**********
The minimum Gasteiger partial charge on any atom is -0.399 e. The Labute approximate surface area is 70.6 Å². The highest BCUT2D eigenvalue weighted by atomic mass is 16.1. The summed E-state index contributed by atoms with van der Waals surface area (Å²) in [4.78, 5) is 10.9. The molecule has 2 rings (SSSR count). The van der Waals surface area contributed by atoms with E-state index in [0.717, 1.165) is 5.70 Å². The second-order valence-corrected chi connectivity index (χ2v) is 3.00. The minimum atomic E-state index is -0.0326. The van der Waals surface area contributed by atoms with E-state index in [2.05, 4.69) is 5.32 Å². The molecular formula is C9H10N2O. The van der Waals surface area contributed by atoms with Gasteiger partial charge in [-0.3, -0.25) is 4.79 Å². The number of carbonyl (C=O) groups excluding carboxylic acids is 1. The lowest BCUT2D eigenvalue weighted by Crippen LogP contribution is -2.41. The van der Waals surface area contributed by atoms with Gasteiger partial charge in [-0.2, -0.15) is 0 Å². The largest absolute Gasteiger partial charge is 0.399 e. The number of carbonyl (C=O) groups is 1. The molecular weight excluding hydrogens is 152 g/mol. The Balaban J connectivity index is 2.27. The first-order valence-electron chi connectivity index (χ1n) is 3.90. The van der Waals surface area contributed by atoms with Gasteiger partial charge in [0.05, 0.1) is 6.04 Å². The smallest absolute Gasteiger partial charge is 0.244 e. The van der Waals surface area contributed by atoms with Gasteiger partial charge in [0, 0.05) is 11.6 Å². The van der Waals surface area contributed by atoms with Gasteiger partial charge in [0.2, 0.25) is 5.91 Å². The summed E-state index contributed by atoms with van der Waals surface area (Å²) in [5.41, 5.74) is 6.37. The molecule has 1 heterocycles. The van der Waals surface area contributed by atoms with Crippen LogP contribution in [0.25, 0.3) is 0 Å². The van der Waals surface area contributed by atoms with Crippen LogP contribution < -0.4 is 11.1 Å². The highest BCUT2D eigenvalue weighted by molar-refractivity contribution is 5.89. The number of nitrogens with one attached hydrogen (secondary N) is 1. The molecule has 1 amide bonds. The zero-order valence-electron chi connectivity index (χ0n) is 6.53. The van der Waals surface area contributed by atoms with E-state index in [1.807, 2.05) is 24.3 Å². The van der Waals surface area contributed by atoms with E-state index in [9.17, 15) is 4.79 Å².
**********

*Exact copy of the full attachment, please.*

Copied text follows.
The minimum Gasteiger partial charge on any atom is -0.399 e. The Labute approximate surface area is 70.6 Å². The highest BCUT2D eigenvalue weighted by atomic mass is 16.1. The summed E-state index contributed by atoms with van der Waals surface area (Å²) in [4.78, 5) is 10.9. The molecule has 2 rings (SSSR count). The van der Waals surface area contributed by atoms with E-state index in [0.717, 1.165) is 5.70 Å². The second-order valence-corrected chi connectivity index (χ2v) is 3.00. The minimum atomic E-state index is -0.0326. The van der Waals surface area contributed by atoms with E-state index in [2.05, 4.69) is 5.32 Å². The molecular formula is C9H10N2O. The van der Waals surface area contributed by atoms with Gasteiger partial charge in [-0.3, -0.25) is 4.79 Å². The number of carbonyl (C=O) groups excluding carboxylic acids is 1. The lowest BCUT2D eigenvalue weighted by Crippen LogP contribution is -2.41. The van der Waals surface area contributed by atoms with Gasteiger partial charge in [-0.2, -0.15) is 0 Å². The largest absolute Gasteiger partial charge is 0.399 e. The number of carbonyl (C=O) groups is 1. The molecular weight excluding hydrogens is 152 g/mol. The Balaban J connectivity index is 2.27. The first-order valence-electron chi connectivity index (χ1n) is 3.90. The van der Waals surface area contributed by atoms with Gasteiger partial charge in [0.05, 0.1) is 6.04 Å². The smallest absolute Gasteiger partial charge is 0.244 e. The van der Waals surface area contributed by atoms with Gasteiger partial charge in [0, 0.05) is 11.6 Å². The van der Waals surface area contributed by atoms with Gasteiger partial charge in [0.2, 0.25) is 5.91 Å². The summed E-state index contributed by atoms with van der Waals surface area (Å²) in [5.41, 5.74) is 6.37. The molecule has 1 heterocycles. The van der Waals surface area contributed by atoms with Crippen LogP contribution in [0.25, 0.3) is 0 Å². The van der Waals surface area contributed by atoms with Crippen LogP contribution < -0.4 is 11.1 Å². The highest BCUT2D eigenvalue weighted by molar-refractivity contribution is 5.89. The number of nitrogens with one attached hydrogen (secondary N) is 1. The molecule has 1 amide bonds. The zero-order valence-electron chi connectivity index (χ0n) is 6.53. The van der Waals surface area contributed by atoms with E-state index in [1.807, 2.05) is 24.3 Å². The van der Waals surface area contributed by atoms with E-state index in [9.17, 15) is 4.79 Å².